U.S. Economic and Market Highlights
- Promising early trial data for COVID-19 vaccines raised hopes for a virus treatment potentially before year end.
- The U.S. unemployment rate fell to 8.4% in August. This marks the latest step of its decline from nearly 15% in April.
- The Federal Reserve estimates the 2020 full-year growth rate will be at negative 5.5%. The International Monetary Fund estimates a negative 4.9% global GDP growth rate for 2020.
- Muted inflation provides support for Central Banks to continue their accommodative policies of low interest rates. The Federal Reserve announced recently that its focus is on restoring full employment and lifting ultra-low inflation back to healthier levels.
- Treasuries and central banks around the world continue with unprecedented stimulus. The European Union announced a €750B recovery fund that will be funded by European Union debt.
- The concern now is with the level of government debt and the budget deficits needed to help economies recover from the economic impact of the pandemic. The current U.S. government debt is higher than ever at 140% of GDP, which is still lower than Japan’s 200%.
- Because of the severity of the downturn, many economist view that additional fiscal stimulus will be needed to help the economy recover.
- The pandemic has led to better relative performance in investment grade bond sectors, which each generated a return over 7% over the last twelve months. See Market Tracker below.
- Also, the number of investment grade downgrades (fallen angels) have abated from their March peak.
- Emerging Markets Debt EMD spreads are still wide (when comparing rates to Treasury yields), which indicates lower prices/better values.
- The struggle to recover from the pandemic will likely take emerging economies longer than more developed countries, given poorer healthcare infrastructures, limited government fiscal stimulus, and smaller economies.
- Growth companies have outperformed over the last decade at historical levels. The three best performing equity sectors thus far in 2020 were technology, consumer discretionary, and communications services.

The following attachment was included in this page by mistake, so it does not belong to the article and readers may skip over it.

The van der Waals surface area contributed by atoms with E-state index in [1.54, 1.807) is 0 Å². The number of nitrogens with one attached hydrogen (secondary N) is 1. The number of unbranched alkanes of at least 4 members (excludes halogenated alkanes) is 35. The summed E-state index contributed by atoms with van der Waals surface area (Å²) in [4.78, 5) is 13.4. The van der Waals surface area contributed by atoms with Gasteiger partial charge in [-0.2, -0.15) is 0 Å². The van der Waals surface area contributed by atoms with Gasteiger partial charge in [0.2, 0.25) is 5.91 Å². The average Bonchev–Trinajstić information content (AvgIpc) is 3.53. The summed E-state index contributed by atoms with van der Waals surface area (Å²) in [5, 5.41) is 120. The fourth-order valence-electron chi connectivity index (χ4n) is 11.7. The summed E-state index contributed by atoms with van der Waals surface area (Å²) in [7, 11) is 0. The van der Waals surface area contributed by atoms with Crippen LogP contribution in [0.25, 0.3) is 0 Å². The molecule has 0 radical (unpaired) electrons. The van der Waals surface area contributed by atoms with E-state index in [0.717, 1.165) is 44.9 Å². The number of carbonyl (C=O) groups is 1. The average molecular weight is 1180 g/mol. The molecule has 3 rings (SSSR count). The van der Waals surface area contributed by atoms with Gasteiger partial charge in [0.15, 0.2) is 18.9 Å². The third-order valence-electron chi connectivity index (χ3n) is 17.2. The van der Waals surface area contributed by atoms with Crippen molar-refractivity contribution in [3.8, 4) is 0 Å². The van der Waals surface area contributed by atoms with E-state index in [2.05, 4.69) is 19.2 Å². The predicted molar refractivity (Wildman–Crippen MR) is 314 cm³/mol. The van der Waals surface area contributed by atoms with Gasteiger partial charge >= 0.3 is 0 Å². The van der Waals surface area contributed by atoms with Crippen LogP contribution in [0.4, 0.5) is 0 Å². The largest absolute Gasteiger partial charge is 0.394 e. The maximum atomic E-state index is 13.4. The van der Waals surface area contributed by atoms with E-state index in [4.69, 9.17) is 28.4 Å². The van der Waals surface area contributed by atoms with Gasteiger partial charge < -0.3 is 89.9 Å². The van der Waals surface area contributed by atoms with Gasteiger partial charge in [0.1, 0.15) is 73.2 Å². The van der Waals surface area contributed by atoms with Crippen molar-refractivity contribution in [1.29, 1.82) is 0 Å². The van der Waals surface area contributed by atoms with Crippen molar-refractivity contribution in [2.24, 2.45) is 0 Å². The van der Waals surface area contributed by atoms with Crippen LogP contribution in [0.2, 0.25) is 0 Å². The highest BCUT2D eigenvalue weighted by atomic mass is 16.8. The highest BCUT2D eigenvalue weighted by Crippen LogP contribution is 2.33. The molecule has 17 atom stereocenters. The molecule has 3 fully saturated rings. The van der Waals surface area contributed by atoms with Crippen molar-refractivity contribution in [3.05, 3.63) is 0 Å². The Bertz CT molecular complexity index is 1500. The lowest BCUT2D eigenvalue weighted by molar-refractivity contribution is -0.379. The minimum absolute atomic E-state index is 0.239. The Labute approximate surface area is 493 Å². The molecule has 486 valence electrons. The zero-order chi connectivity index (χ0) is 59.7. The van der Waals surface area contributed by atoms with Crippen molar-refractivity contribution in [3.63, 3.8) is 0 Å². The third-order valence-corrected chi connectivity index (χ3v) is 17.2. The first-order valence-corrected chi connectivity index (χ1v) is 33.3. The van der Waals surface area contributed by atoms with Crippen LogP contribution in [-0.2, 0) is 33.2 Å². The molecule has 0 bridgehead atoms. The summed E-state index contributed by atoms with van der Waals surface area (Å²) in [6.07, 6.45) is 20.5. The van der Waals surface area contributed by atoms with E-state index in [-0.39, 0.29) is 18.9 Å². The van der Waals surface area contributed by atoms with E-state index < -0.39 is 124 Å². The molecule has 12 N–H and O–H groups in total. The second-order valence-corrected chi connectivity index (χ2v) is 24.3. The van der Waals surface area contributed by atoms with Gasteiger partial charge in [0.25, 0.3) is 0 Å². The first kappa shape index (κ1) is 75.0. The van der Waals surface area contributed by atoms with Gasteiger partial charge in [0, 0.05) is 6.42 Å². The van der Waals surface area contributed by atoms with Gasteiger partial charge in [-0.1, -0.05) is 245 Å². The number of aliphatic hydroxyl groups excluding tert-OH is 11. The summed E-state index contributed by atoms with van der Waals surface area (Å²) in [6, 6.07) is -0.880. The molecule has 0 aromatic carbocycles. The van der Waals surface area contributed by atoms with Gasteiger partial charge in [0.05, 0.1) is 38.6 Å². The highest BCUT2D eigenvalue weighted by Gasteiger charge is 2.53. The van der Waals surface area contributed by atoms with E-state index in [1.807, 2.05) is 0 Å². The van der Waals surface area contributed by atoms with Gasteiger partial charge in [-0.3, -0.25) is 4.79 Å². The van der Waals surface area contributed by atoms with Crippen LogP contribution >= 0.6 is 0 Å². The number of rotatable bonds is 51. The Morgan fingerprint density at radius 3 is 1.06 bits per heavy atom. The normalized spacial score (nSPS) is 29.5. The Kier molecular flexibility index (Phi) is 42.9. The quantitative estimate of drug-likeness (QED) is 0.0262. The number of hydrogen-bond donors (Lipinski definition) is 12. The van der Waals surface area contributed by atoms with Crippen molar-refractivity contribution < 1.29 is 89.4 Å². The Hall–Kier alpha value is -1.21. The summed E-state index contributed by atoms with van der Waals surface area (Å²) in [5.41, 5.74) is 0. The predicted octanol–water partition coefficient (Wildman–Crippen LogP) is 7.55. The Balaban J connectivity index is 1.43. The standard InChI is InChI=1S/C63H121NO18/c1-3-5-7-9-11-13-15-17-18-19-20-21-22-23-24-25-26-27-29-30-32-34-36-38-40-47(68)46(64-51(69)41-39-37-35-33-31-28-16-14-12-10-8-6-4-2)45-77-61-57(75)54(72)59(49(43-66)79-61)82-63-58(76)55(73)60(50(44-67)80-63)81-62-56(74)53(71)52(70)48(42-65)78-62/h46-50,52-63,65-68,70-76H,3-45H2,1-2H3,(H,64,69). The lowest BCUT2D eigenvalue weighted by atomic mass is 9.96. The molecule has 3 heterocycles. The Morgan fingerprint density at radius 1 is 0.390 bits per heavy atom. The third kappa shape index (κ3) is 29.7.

- During the market rebound, unloved areas of the market (i.e. small companies, value stocks, cyclicals) still have not seen their potential level of performance. Typically, these sectors perform well in an economic recovery. The price/earnings PE ratios are low compared to larger and growth companies.
- Volatility is likely to remain elevated given the potential rise of COVID 19 cases, rising tensions between the U.S. and China, and the upcoming U.S. election.
- U.S. institutional investors remain in risk off mode with US lagging Asian and European institutional investors according to Bloomberg’s investor confidence index.
- It is too early to determine the impacts on real estate capital flows and fundamentals because of the uncertainty and market volatility, combined with travel restrictions. Investors’ ability to conduct due diligence is likely to create a near term slowdown in transaction activity.
- Private core real estate returns turned negative for the second quarter and YTD 2020. Exposure to sectors most impacted by COVID 19 (e.g. retail, hotels, senior housing, and student housing) represent a relatively small portion within the NFI ODCE Index.
- The Pre-COVID 19 strength of the U.S. real estate market should quicken recovery and mitigate some value declines during the recovery.
- Recent polls indicate that Democratic presidential nominee Joe Biden has a moderate, but far from insurmountable, lead on President Trump two months before the election.
- Despite the current environment’s elevated political polarization, conventional wisdom stipulates that incumbent American presidents are likely to be reelected in years when the U.S. economy is not in a recession.
- History shows that the stock markets are generally positive around major elections.
This communication was prepared for informational purposes only and is not an offer to buy or sell or a solicitation of an offer to buy or sell any security/instrument or to participate in any trading strategy. Past performance is not indicative of future results.